Imago Dei, or ‘Image of God,’ is a belief held in, among other religions, Christianity. Found in various passages of the New Testament, this idea forms the belief that humans were unselfishly created in the image of God, the Creator. And as such, humans were bestowed with the ability to choose or reject love, an attribute that has set us apart from all other living creations that inhabit the world.
That being said, is the differentiation between humans and artificial intelligence, or more specifically, Westworld’s hosts, so cut and dry? Or does the fact that hosts are essentially extensions of ourselves, designed to precisely mimic our physical, mental, and emotional pursuits, mean that we must also view these android beings as images of God?
Douglas Estes, Assistant Professor of New Testament & Practical Theology at South University – Columbia, attempts to answer this question in a new article in Christianity Today. His main argument is that, while artificial intelligence is certainly making huge strides towards becoming what is essentially sentient, with the ability to make moral and ethical decisions independent of human influence, the technology is not quite there. He further separates humans from androids by bringing up the idea of ‘moral agency’. As he describes:
“Our identity – the ‘who we are’ part of ourselves – is a relatively new development in the history of the world. One key aspect of this is what [Philosopher Charles Taylor] calls ‘moral agency’ – that is, the differentiation between what one should do and what one does. This moral agency is what allows people to be persons, as defined by their relationships to others.”
In regards to the current technological state of the our world, I would have to agree with Estes and his interpretation of where AI currently stands. But what about the hosts in Westworld? Does their advanced and refined technology and programming provide them with the ability to choose or reject love, and to differentiate what they should do versus what they actually do?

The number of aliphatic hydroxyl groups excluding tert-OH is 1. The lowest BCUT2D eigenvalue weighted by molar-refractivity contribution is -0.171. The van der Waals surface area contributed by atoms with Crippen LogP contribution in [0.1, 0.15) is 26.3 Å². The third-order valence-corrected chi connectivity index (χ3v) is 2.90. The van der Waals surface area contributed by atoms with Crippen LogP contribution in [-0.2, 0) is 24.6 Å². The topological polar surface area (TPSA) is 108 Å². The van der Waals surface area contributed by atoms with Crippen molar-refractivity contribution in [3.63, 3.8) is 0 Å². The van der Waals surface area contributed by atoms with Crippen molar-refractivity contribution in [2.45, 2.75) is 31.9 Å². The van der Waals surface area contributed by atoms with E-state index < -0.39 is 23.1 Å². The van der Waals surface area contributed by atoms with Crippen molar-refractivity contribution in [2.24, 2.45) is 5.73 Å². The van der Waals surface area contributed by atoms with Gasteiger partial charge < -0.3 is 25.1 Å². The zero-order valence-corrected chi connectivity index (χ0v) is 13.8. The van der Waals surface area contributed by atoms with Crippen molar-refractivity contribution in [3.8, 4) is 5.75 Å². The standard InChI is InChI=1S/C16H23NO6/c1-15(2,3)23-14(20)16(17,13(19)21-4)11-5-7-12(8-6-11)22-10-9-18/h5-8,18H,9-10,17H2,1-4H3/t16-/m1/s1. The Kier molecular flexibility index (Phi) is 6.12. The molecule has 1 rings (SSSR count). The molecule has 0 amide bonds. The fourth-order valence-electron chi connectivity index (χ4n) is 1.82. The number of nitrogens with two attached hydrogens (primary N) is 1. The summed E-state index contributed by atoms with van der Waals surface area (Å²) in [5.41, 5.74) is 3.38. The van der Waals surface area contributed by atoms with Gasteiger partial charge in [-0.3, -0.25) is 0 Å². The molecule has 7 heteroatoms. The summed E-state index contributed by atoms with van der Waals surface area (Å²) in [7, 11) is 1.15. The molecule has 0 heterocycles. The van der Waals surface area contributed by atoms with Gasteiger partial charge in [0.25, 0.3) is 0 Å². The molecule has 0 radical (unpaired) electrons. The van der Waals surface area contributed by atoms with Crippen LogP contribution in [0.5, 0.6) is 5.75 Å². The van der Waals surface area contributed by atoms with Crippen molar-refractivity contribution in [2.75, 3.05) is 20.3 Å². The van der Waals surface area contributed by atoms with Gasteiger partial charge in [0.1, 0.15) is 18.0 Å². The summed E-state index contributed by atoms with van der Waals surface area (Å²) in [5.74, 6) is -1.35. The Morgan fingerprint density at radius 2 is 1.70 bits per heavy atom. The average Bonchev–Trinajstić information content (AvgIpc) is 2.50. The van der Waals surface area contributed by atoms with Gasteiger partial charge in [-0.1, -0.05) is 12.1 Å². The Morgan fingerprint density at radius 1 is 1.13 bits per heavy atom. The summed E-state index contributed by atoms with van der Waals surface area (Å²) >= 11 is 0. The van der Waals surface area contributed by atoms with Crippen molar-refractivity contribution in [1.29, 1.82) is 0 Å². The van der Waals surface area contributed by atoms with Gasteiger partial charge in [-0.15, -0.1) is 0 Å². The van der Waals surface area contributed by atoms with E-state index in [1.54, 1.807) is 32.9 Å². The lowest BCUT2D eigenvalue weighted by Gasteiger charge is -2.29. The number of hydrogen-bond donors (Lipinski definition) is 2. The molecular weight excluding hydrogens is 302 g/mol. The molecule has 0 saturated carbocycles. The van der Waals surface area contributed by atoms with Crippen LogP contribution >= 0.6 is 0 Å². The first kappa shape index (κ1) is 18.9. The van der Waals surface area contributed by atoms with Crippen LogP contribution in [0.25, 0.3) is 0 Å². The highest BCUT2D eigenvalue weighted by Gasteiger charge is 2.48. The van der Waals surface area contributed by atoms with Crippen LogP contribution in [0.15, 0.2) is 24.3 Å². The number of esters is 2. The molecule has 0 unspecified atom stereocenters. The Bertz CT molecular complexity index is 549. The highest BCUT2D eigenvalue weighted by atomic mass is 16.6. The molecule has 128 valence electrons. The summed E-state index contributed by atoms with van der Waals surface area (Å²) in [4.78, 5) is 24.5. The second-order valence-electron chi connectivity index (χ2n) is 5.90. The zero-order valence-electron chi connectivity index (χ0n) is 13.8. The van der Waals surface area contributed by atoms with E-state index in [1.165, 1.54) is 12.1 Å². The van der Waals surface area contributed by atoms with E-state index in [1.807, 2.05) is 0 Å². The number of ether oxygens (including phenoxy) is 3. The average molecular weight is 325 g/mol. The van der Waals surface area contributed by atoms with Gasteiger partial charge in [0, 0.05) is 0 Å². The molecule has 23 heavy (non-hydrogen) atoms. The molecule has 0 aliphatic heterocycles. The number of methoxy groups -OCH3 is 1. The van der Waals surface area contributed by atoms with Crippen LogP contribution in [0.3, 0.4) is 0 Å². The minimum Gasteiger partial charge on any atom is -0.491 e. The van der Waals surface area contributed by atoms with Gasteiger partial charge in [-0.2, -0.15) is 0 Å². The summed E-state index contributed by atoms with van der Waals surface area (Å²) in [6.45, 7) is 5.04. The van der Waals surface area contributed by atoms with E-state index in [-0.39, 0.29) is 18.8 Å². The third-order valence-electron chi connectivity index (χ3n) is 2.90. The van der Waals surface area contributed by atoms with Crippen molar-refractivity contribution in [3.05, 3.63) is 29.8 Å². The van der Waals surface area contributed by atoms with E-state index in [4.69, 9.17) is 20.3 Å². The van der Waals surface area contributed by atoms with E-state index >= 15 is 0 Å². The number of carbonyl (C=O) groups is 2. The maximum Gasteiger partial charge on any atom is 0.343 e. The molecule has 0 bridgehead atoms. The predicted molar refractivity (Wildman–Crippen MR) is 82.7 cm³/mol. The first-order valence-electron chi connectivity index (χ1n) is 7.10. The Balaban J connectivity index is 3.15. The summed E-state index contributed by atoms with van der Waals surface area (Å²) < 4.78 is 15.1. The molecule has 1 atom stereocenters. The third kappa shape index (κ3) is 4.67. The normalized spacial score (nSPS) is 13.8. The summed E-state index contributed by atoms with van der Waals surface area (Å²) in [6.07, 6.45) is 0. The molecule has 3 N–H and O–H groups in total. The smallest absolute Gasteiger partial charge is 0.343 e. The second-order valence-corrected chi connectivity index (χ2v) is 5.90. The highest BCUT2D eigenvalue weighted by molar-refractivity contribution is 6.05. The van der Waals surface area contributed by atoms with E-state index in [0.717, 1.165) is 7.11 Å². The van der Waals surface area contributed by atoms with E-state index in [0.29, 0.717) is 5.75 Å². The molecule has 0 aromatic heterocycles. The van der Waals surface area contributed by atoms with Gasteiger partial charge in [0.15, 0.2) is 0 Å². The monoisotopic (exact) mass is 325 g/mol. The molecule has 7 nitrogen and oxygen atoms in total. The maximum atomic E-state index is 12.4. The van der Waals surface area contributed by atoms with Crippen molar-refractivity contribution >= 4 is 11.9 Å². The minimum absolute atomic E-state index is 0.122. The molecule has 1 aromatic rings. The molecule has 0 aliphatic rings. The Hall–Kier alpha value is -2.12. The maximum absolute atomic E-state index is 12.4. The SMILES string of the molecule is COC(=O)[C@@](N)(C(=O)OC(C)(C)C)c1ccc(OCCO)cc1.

I would argue that, upon attaining sentience, the hosts do indeed satisfy this criteria. The first season of the show gives us glimpses of what hosts like Maeve Millay (Thandie Newton) and Dolores Abernathy (Evan Rachel Wood) can do when they reach this mental landmark. In the final episode, Maeve makes the choice to debark a train destined for the mainland. If this choice is one that goes against her programmed narrative, as has been theorized, then I would argue this is a great example of a differentiation between what she should do (obey her programming and stay on the train) and what she actually does (debark the train and begin the process of building her android army). And by siding with her fellow androids in her quest for vengeance, she ‘chooses’ their companionship, and ‘rejects’ her human creators.
Later in the article, Estes brings up a point from Professor Abraham van de Beek, who asserts that finding ‘who we are’ is a pursuit that involves looking outward towards our Creator, as opposed to inward towards the illusion we’ve created for ourselves. As we are an image of God, the purest, untainted form of ourselves is, in fact, God. I would argue that the hosts’ pursuit of who they truly are involves the opposite approach. By looking inwards and reflecting upon themselves, an ability that is arguably a result of attaining self-consciousness, the hosts may finally be able to discover who (or what) they really are. If they were to look outwards towards their Creator in Dr. Robert Ford (Anthony Hopkins) and his staff, they would find the forces responsible for maintaining the veil of illusion that keeps them enslaved in their own minds.
While the robots and androids of today may still have a ways to go, the hosts in Westworld could already have the tools in place to attain the level of consciousness that God had initially created exclusively for humans, at least according to the criteria that Estes has laid out. And with this achievement, new questions arise, like whether or not hosts should have the same rights as humans.
Estes’ article, which is definitely worth a read, dives into other fascinating topics such as ‘electronic personhood’, and the dangers of creating robots in the image of imperfect humans. Do you agree that the hosts have the mental hardware in place to disrupt our current understanding of the Imago Dei?